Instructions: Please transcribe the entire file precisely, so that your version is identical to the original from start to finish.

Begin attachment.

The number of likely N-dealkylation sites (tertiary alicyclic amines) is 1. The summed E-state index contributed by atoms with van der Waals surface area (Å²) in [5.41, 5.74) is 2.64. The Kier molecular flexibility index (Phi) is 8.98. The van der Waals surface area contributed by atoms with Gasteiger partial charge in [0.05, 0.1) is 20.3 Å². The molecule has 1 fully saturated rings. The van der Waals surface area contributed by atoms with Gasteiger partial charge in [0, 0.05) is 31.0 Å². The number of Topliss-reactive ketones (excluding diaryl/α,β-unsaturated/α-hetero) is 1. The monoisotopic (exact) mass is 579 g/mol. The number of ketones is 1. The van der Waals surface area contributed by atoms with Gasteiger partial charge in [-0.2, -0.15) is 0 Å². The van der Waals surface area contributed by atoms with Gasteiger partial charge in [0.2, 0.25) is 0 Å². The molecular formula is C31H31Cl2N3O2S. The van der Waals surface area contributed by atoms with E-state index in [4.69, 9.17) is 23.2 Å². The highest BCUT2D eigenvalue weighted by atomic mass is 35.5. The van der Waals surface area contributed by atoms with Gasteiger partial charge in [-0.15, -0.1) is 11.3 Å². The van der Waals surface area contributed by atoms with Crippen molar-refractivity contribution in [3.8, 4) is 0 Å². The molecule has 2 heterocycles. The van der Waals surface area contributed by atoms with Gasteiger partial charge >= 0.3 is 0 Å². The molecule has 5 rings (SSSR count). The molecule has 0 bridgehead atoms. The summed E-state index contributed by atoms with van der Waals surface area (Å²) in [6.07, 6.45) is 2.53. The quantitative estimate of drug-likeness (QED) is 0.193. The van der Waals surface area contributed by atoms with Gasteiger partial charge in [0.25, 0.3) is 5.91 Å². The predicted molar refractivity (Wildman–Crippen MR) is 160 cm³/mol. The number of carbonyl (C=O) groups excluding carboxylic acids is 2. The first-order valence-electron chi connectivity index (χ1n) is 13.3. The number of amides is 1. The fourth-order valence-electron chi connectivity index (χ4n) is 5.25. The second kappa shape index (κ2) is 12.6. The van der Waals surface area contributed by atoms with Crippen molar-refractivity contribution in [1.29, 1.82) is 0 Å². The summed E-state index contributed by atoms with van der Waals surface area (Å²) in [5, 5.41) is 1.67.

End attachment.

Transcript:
The number of likely N-dealkylation sites (tertiary alicyclic amines) is 1. The summed E-state index contributed by atoms with van der Waals surface area (Å²) in [5.41, 5.74) is 2.64. The Kier molecular flexibility index (Phi) is 8.98. The van der Waals surface area contributed by atoms with Gasteiger partial charge in [0.05, 0.1) is 20.3 Å². The molecule has 1 fully saturated rings. The van der Waals surface area contributed by atoms with Gasteiger partial charge in [0, 0.05) is 31.0 Å². The number of Topliss-reactive ketones (excluding diaryl/α,β-unsaturated/α-hetero) is 1. The monoisotopic (exact) mass is 579 g/mol. The number of ketones is 1. The van der Waals surface area contributed by atoms with Gasteiger partial charge in [-0.2, -0.15) is 0 Å². The van der Waals surface area contributed by atoms with Gasteiger partial charge in [0.2, 0.25) is 0 Å². The molecular formula is C31H31Cl2N3O2S. The van der Waals surface area contributed by atoms with E-state index in [4.69, 9.17) is 23.2 Å². The highest BCUT2D eigenvalue weighted by atomic mass is 35.5. The van der Waals surface area contributed by atoms with Gasteiger partial charge in [-0.15, -0.1) is 11.3 Å². The van der Waals surface area contributed by atoms with Crippen molar-refractivity contribution in [3.8, 4) is 0 Å². The molecule has 2 heterocycles. The van der Waals surface area contributed by atoms with Gasteiger partial charge >= 0.3 is 0 Å². The molecule has 5 rings (SSSR count). The molecule has 0 bridgehead atoms. The summed E-state index contributed by atoms with van der Waals surface area (Å²) in [6.07, 6.45) is 2.53. The quantitative estimate of drug-likeness (QED) is 0.193. The van der Waals surface area contributed by atoms with Gasteiger partial charge in [0.25, 0.3) is 5.91 Å². The predicted molar refractivity (Wildman–Crippen MR) is 160 cm³/mol. The number of carbonyl (C=O) groups excluding carboxylic acids is 2. The first-order valence-electron chi connectivity index (χ1n) is 13.3. The number of amides is 1. The fourth-order valence-electron chi connectivity index (χ4n) is 5.25. The second kappa shape index (κ2) is 12.6. The van der Waals surface area contributed by atoms with Crippen molar-refractivity contribution in [1.29, 1.82) is 0 Å². The summed E-state index contributed by atoms with van der Waals surface area (Å²) in [5, 5.41) is 1.67.